Journalists dispute Biden's Taliban claim: 'Reality and the rhetoric are miles apart'

Journalists are disputing President BidenJoe BidenManchin lays down demands for child tax credit: report Abrams targets Black churchgoers during campaign stops for McAuliffe in Virginia Pentagon, State Department square off on Afghanistan accountability MORE’s Friday claim that Americans have been able to make it through the Taliban to get to Kabul international airport to evacuate the country.

“We have no indication that they haven’t been able to get in Kabul through the airport. We’ve made an agreement with the Taliban thus far," Biden said during a press conference at the White House. "They’ve allowed them to go through. It’s in their interest for them to go through, so we know of no circumstance where American citizens carrying American passports are trying to get through to the airport. But we will do whatever needs to be done to see to it they get to the airport."

Journalists on the ground and monitoring the situation fired back, saying Afghan allies and U.S. citizens have faced violence trying to get to the airport.


"The president said he has no intelligence that the Americans have not been able to get [to the Kabul airport]. The question, obviously — does that square with reporting on ground?" David Muir, the anchor of ABC's “World News Tonight,” asked a colleague.

“I mean — just totally not,” replied Ian Pannell, ABC’s senior foreign correspondent, highlighting Americans who had their passports at the airport and were still not allowed to get through.

“They were beaten by the Taliban,” Pannell said. “The reality and the rhetoric are miles apart, and not quite sure what advice the president is receiving. The truth on the ground is these people who fear for their lives can’t get through.”


U.S. officials have told Americans and Afghan allies to go to the airport to be evacuated but could not guarantee their safety getting there.

“Simply not accurate,” Pannell added of the president’s comment, quote-tweeting a video of a U.S. citizen saying the Taliban wasn’t letting people through.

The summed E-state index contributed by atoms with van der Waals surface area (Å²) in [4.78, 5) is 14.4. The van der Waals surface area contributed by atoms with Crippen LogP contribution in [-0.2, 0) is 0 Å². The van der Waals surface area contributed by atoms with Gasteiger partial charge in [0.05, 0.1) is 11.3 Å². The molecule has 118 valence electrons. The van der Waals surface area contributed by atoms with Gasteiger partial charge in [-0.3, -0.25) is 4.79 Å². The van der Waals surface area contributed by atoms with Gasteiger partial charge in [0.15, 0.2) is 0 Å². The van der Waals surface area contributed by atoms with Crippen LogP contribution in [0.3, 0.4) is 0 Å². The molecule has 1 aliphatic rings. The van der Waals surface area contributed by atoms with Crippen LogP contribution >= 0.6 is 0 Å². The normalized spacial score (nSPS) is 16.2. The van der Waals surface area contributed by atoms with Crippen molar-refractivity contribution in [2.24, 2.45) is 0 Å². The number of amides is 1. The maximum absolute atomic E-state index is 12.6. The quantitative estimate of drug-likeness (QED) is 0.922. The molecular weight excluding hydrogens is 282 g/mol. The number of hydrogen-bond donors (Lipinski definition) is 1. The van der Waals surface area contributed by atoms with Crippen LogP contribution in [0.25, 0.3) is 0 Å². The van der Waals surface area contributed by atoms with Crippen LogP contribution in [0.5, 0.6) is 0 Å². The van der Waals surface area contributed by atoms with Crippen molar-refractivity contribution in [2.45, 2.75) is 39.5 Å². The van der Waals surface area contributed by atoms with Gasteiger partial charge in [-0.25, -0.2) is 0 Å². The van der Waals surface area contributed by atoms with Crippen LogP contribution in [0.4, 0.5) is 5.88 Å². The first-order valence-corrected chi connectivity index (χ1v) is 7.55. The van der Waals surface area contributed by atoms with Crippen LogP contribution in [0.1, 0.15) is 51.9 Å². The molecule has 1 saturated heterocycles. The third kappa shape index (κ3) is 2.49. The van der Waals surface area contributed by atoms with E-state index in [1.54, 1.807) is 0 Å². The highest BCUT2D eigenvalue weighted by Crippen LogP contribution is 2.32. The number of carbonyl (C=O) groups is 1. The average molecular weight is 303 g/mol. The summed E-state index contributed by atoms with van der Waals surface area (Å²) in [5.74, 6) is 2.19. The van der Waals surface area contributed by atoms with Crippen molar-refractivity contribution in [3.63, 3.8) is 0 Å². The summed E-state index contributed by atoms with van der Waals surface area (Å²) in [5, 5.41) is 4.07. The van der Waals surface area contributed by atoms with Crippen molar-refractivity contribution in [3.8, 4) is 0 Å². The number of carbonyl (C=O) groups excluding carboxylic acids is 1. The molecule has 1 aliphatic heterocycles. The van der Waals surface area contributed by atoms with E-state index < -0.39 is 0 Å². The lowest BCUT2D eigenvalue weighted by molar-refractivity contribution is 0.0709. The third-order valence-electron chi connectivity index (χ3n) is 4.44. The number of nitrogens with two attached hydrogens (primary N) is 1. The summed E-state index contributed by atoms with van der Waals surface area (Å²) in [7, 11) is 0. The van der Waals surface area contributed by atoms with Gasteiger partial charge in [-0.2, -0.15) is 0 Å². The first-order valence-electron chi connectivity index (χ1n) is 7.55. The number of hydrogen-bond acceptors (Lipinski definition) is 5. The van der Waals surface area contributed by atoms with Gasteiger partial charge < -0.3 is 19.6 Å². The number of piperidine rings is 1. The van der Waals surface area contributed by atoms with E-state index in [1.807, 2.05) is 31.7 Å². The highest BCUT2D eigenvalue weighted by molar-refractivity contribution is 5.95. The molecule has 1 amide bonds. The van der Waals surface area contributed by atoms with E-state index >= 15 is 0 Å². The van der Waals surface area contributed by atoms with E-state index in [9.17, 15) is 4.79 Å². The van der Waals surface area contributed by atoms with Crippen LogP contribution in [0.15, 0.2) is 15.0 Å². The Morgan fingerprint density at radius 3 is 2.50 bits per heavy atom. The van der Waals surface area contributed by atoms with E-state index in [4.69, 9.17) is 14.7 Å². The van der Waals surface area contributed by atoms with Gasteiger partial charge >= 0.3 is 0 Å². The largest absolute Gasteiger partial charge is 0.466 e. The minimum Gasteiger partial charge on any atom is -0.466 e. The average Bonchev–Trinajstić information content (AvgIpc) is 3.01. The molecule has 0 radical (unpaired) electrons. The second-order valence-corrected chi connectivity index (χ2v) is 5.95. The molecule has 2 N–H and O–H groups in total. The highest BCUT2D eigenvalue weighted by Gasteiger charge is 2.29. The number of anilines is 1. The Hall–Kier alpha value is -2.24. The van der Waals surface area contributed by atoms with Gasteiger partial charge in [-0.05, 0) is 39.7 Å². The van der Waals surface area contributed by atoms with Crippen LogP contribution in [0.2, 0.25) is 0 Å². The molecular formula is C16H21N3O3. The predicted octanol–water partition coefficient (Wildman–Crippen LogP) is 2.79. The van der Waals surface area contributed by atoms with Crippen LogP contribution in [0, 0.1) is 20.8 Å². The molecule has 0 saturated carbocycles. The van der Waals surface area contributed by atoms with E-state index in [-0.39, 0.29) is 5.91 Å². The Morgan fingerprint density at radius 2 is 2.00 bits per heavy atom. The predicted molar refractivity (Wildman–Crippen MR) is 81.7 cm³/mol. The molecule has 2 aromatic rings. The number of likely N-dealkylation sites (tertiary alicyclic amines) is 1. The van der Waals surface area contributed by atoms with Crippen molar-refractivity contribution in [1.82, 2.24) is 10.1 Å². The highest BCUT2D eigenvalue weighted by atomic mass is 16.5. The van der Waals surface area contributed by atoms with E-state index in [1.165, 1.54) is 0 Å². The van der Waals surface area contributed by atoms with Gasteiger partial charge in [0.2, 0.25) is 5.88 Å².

“I have gotten MULTIPLE messages from people with documents -- including a US green card holder, who said the Taliban beat her nephew when he tried to escort her in. They were separated in the crowd. She got in. He did not. Now, she fears for his life,” tweeted Eena Ruffini, CBS News foreign correspondent.

Kaitlan Collins, CNN’s chief White House correspondent, tweeted a quote from her colleague who is on the ground in Kabul saying it is “extremely difficult and it’s dangerous” for even Americans to get to the airport.


There are still thousands of Americans and Afghan allies who are trapped in the country who were unable to flee due to the Taliban’s swift takeover of the country in a mere few days.

“President Biden just described a very orderly process, an American airlift that is going efficiently, that there’s a negotiation with the Taliban, that it may be difficult but Afghans can get to the airport and then get on these flights and then come to places like Doha,” said Richard Engel, chief foreign correspondent for NBC News, Mediaite reported. “It is far more chaotic than that."

Biden did highlight the dangers of the situation occurring in the country and evacuation proceedings, making no promises of a swift resolution to the situation.

“Make no mistake, this evacuation mission is dangerous. It involves risks to our armed forces and it's being conducted under difficult circumstances,” Biden said. “I cannot promise what the final outcome will be or ... that it will be without risk of loss. But as commander in chief, I can assure you that I will mobilize every resource necessary.”